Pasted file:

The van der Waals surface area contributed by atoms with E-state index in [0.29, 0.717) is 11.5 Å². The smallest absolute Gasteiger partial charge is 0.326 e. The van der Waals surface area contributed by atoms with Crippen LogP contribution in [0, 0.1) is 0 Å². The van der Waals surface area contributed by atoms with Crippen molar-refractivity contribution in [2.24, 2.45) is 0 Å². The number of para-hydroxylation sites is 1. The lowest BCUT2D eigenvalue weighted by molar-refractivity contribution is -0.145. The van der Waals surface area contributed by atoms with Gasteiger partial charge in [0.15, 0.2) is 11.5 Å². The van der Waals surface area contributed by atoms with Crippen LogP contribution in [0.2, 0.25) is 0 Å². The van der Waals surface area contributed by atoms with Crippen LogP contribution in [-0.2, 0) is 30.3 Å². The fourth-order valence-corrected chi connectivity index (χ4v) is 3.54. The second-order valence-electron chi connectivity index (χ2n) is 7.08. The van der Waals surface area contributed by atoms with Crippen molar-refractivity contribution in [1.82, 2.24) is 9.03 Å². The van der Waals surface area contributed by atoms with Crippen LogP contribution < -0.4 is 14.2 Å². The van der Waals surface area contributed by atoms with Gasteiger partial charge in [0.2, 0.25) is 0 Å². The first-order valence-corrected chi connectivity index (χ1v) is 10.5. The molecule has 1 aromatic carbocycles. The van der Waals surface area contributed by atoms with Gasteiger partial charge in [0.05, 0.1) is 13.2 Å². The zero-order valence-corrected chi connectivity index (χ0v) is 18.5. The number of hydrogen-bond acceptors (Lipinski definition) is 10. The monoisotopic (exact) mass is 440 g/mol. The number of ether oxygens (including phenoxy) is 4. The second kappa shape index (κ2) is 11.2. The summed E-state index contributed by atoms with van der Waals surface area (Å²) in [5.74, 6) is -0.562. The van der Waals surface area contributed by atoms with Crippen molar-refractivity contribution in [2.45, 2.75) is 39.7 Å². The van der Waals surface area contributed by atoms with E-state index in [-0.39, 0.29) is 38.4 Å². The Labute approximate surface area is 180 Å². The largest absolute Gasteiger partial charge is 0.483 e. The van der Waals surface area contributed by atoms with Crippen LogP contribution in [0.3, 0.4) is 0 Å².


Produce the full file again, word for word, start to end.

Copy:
The van der Waals surface area contributed by atoms with E-state index in [0.29, 0.717) is 11.5 Å². The smallest absolute Gasteiger partial charge is 0.326 e. The van der Waals surface area contributed by atoms with Crippen LogP contribution in [0, 0.1) is 0 Å². The van der Waals surface area contributed by atoms with Crippen molar-refractivity contribution in [2.24, 2.45) is 0 Å². The number of para-hydroxylation sites is 1. The lowest BCUT2D eigenvalue weighted by molar-refractivity contribution is -0.145. The van der Waals surface area contributed by atoms with Gasteiger partial charge in [0.15, 0.2) is 11.5 Å². The van der Waals surface area contributed by atoms with Crippen LogP contribution in [0.2, 0.25) is 0 Å². The van der Waals surface area contributed by atoms with Crippen LogP contribution in [-0.2, 0) is 30.3 Å². The fourth-order valence-corrected chi connectivity index (χ4v) is 3.54. The second-order valence-electron chi connectivity index (χ2n) is 7.08. The van der Waals surface area contributed by atoms with Crippen molar-refractivity contribution in [1.82, 2.24) is 9.03 Å². The van der Waals surface area contributed by atoms with Crippen LogP contribution < -0.4 is 14.2 Å². The van der Waals surface area contributed by atoms with Gasteiger partial charge in [0.2, 0.25) is 0 Å². The first-order valence-corrected chi connectivity index (χ1v) is 10.5. The molecule has 1 aromatic carbocycles. The van der Waals surface area contributed by atoms with Gasteiger partial charge in [0.05, 0.1) is 13.2 Å². The zero-order valence-corrected chi connectivity index (χ0v) is 18.5. The number of hydrogen-bond acceptors (Lipinski definition) is 10. The monoisotopic (exact) mass is 440 g/mol. The number of ether oxygens (including phenoxy) is 4. The second kappa shape index (κ2) is 11.2. The summed E-state index contributed by atoms with van der Waals surface area (Å²) in [5.74, 6) is -0.562. The van der Waals surface area contributed by atoms with Crippen molar-refractivity contribution in [2.45, 2.75) is 39.7 Å². The van der Waals surface area contributed by atoms with E-state index in [-0.39, 0.29) is 38.4 Å². The Labute approximate surface area is 180 Å². The largest absolute Gasteiger partial charge is 0.483 e. The van der Waals surface area contributed by atoms with Crippen LogP contribution in [0.3, 0.4) is 0 Å².